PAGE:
Written by Joshua Patton
Looking at the media coverage of the current US political situation it feels like the season-arc of a television drama, with the lame-duck session of Congress being the spectacular season-finale. Shows like LOST would do this all the time, stretch out the drama over an entire season and in the last two episodes everything miraculously comes together. Only now, in Congress, the Others are in charge and they have a much different idea about how to run the Island then the Castaways (e.g. the Democrats). But back in the real world, one wonders if the Republicans’ enmity for the White House will affect the war efforts, a subplot practically forgotten about last year. They drew a line in the sand for those tax breaks and set up an excellent political situation for themselves in 2012. While everyone is still enjoying their tax cuts the unemployed will have been nine months without extended benefits if the economy has not significantly improved. They fought the President’s domestic agenda, but where will they line up when the time comes to focus on the wars in Iraq and Afghanistan.
The Republican strategy over the past two years has been to turn every legislative action into a dogfight in a quagmire. But throughout the election and the domestic victories that closed out this season of Who’s Smarter Than A Congressman?, talk of the war has been noticeably absent from the discussion. Both sides of the proverbial aisle have taken stands that call for maneuvering the wars to an end. No one mentions Bin Laden anymore. The Democrats have for a long time yelled and whimpered about ending the wars. They have threatened to hold back funding, balking because such a move would hurt the troops. They opposed the surge in Iraq, which ironically has set the stage for the “set in stone” withdrawal from Iraq. Although Prime Minister Malaki’s insistence that we leave is both unexpected and disconcerting, it could either be saving face – America did not dump us, we dumped them!—or evidence that they are falling prey to influences of which America may not approve – Iran, etc. In both cases, the effectiveness of the surge and the adherence to self-imposed withdrawal, the Iraqis have shown themselves as a people that want their country to work again. They are tired of having no power or reliable access to water. They are invested in their own autonomy and our bets have seemingly paid off.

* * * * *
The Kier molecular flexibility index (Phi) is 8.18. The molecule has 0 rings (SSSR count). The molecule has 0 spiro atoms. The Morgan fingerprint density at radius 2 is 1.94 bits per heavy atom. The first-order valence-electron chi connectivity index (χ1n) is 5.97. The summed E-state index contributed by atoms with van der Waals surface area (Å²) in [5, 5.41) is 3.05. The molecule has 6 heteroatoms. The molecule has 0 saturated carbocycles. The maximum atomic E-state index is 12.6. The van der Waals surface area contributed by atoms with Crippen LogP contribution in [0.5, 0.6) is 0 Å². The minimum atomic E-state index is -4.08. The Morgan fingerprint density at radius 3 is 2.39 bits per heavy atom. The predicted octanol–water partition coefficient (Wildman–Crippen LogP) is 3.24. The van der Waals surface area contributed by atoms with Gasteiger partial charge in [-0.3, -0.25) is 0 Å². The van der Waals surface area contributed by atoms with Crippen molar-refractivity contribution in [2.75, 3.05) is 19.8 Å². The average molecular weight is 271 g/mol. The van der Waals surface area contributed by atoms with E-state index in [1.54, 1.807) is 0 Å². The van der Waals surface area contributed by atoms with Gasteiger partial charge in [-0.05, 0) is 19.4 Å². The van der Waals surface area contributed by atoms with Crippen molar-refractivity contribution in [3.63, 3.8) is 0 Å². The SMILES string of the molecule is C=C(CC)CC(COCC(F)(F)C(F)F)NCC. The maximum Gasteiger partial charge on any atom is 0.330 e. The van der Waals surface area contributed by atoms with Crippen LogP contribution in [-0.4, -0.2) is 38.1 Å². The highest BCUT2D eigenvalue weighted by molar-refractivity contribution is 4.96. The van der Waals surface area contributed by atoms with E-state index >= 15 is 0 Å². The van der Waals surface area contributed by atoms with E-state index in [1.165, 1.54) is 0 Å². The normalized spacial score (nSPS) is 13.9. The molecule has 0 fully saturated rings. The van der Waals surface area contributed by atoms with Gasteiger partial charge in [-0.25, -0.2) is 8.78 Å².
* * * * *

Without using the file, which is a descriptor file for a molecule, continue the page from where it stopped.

The same is not so true in Afghanistan. During the 2008 election, this war was painted as the “good” war. It was neglected because of Iraq and then-Candidate Obama promised to turn his full attention to this forgotten war. Yet, the first two years of his administration were mired with the real-world problems of trying to win a war in Afghanistan. Yet, signs of a similar war-weariness are beginning to show in Afghanistan. The US and NATO are investing a record-high amount of money in Afghan security forces this year that they hope translates into a 25% higher number of forces than currently expected. While some think they want tanks and impressive military equipment, more for image than for firepower, the need for security in the region is paramount. Another promising sign is the reintegration of Taliban fighters that have surrendered to Coalition forces into their hometowns. This is the result of agreements reached with the residents of sections of the Helmand provinces of Afghanistan, such as the recent agreement in Sangin, where local leaders and fighters agree to stop the insurgency and expel foreign militants. These reintegrated fighters, if deemed as not dangerous by the vetting process, are even allowed to join the local police forces to provide security for their own neighborhoods.
What remains to be seen is how the government handles all of this here in the States. The strategy for the Republicans seems to still be aimed at domestic issues. That the war has been out of the media narrative may be a good thing, politically-speaking. The Republicans, Democrats, and White House can work silently toward the mutual goal of ending these wars, without having the taint of compromise or bipartisanship thrust on them by the media. If the war does become a major political news topic again, will the Republicans want to stick to form and double down with an aggressive military policy? If so, how will the gibe with their new stance on fiscal responsibility? Would the Democrats straddle the line between dove and hawk like they typically do? If Republicans come out in favor of working to end the war, would the Democrats sabotage it or go in the other direction just so they would have something to argue about? However it plays out here, the real importance is how it plays out for the Iraqi and Afghan people. Either America will be seen as leaving them to govern themselves or as sneaking away like a dog in the night.
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